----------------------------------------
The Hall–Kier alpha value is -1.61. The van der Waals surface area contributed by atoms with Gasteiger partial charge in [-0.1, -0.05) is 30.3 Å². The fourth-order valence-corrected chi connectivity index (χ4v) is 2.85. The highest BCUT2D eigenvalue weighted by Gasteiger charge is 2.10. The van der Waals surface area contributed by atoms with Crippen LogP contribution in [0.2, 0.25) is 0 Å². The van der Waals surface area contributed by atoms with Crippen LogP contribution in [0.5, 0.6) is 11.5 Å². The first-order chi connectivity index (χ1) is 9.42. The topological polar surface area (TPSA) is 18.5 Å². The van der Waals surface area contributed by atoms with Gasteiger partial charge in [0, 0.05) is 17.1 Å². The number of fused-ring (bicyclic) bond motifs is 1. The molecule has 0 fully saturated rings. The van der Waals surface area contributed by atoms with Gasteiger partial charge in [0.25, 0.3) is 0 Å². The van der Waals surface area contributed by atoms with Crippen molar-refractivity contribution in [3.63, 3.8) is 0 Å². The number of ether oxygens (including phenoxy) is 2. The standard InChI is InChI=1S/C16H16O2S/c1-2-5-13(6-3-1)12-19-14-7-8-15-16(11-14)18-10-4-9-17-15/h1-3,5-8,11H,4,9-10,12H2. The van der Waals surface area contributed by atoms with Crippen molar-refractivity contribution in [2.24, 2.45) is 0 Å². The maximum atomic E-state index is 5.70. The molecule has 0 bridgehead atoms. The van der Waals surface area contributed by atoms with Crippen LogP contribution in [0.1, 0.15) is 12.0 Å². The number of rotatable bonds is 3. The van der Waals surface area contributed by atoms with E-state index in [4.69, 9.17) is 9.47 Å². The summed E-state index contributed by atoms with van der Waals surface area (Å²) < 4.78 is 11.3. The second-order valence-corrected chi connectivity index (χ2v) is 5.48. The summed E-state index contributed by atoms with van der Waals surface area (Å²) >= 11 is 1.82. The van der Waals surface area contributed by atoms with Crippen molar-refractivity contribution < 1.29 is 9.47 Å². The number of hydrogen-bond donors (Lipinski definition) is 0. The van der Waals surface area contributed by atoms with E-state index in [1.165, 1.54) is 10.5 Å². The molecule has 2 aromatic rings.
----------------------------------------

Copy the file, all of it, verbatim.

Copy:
The Hall–Kier alpha value is -1.61. The van der Waals surface area contributed by atoms with Gasteiger partial charge in [-0.1, -0.05) is 30.3 Å². The fourth-order valence-corrected chi connectivity index (χ4v) is 2.85. The highest BCUT2D eigenvalue weighted by Gasteiger charge is 2.10. The van der Waals surface area contributed by atoms with Crippen LogP contribution in [0.2, 0.25) is 0 Å². The van der Waals surface area contributed by atoms with Crippen LogP contribution in [0.5, 0.6) is 11.5 Å². The first-order chi connectivity index (χ1) is 9.42. The topological polar surface area (TPSA) is 18.5 Å². The van der Waals surface area contributed by atoms with Gasteiger partial charge in [0, 0.05) is 17.1 Å². The number of fused-ring (bicyclic) bond motifs is 1. The molecule has 0 fully saturated rings. The van der Waals surface area contributed by atoms with Gasteiger partial charge in [0.25, 0.3) is 0 Å². The van der Waals surface area contributed by atoms with Crippen molar-refractivity contribution in [3.63, 3.8) is 0 Å². The number of ether oxygens (including phenoxy) is 2. The standard InChI is InChI=1S/C16H16O2S/c1-2-5-13(6-3-1)12-19-14-7-8-15-16(11-14)18-10-4-9-17-15/h1-3,5-8,11H,4,9-10,12H2. The van der Waals surface area contributed by atoms with Crippen molar-refractivity contribution in [2.24, 2.45) is 0 Å². The maximum atomic E-state index is 5.70. The molecule has 0 bridgehead atoms. The van der Waals surface area contributed by atoms with Crippen LogP contribution in [0.1, 0.15) is 12.0 Å². The number of rotatable bonds is 3. The van der Waals surface area contributed by atoms with E-state index in [4.69, 9.17) is 9.47 Å². The summed E-state index contributed by atoms with van der Waals surface area (Å²) < 4.78 is 11.3. The second-order valence-corrected chi connectivity index (χ2v) is 5.48. The summed E-state index contributed by atoms with van der Waals surface area (Å²) >= 11 is 1.82. The van der Waals surface area contributed by atoms with Crippen molar-refractivity contribution < 1.29 is 9.47 Å². The number of hydrogen-bond donors (Lipinski definition) is 0. The van der Waals surface area contributed by atoms with E-state index in [1.165, 1.54) is 10.5 Å². The molecule has 2 aromatic rings.